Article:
The proposed housing reform package may offer some bail-outs for those who have experienced losses as a result of the downturn in the housing market, but it may not offer enough help for average families trying to get out from under overwhelming mortgages, especially if those families are trying to divorce and complete settlement negotiations. The Foreclosure Prevention Act of 2008
, a bipartisan bill proposed by Senators Chris Dodd (D-Conn.)
and Richard Shelby (R-Ala.)
is intended to head off the nation’s housing crisis. However, divorce financial analysts question whether it goes far enough to help families avoid foreclosure, especially divorcing couples trying to hammer out settlements.
The bill has yet to face a vote in the U.S. Senate. After that, a similar bill must make it through the U.S. House of Representatives. Some highlights of the Senate bill:
- A $7,000 tax break, spread over two years, to homeowners who buy homes in or near foreclosure.
- A tax credit for homebuilders who have experienced financial losses during the past two years.
- A total of $100 million allocated to debt counseling to aid families in avoiding foreclosure.
- Tax-free revenue bonds to help families refinance their mortgages.
But that might not be enough, said Stacy Francis, a certified divorce financial analyst and president of Francis Financial,
in New York City. “It’s a great bill in the sense that it is moving in the right direction,” Francis said. “I have to say, though, I don’t think it goes far enough to remove the pressures that couples are facing like high mortgage payments and oppressive taxes.”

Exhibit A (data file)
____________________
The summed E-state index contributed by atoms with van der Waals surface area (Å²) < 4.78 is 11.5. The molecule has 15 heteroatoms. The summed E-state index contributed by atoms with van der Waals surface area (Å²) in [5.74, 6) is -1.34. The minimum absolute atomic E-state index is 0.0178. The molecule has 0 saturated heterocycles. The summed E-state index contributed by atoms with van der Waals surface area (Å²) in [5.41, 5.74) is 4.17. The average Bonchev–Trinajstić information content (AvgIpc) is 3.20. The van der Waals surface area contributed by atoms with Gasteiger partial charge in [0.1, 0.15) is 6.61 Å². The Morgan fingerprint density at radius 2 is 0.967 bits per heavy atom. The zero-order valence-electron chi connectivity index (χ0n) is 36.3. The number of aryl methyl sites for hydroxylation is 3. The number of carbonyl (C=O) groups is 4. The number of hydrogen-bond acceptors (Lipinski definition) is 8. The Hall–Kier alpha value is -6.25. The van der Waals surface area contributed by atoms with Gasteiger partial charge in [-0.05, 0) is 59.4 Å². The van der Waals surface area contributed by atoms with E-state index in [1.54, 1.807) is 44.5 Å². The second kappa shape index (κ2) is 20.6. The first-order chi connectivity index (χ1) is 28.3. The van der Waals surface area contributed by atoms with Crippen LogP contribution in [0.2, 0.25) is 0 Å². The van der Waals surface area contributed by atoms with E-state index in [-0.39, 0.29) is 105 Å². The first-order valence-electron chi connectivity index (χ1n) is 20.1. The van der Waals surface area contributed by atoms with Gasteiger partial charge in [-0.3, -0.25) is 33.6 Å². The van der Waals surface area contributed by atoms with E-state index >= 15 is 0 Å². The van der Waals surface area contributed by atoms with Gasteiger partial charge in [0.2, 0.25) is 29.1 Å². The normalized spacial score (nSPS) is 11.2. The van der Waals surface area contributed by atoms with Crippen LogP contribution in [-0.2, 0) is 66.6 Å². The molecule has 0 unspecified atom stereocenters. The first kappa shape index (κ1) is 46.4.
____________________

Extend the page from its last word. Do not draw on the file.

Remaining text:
Divorce is one of the greatest triggers of foreclosure, Francis said, so many of the families in dire financial straits may be those who are also trying to navigate divorce settlements. “It helps them give them the tools so they don’t necessarily have to forclose,” Francis said. “Sadly, it doesn’t do enough.”
She said that one of the elements of the bill that was denied was modifying mortgages to allow for lower payments. She said that the provision was removed to avoid mortgage lenders’ responses of tightening standards for granting mortgages, but the caution seems misplaced in light of the fact that the lenders are already increasing their requirements. “The days of the 100 percent financing... those days are gone,” Francis said. SOME ASSISTANCE IN PROPOSED BILL
Some of the most positive elements of the proposed bill for divorcing couples are the tax deductions for new property taxes because they will offer help after the negotiations are completed and the spouses are setting out on their own, Francis said. The same is true for the tax breaks for those who have bought foreclosed properties, she said, if those buyers are coming out of a divorce.
Another positive allocation is to providing debt counseling services to those facing foreclosure, Francis said. Divorcing couples whose homes may be near foreclosure can use the counseling to learn how to spend their money more wisely and to reprioritize where their money is going, Francis said. “I think anyone going through divorce, and anyone in general, can have better clarity about their expenses.”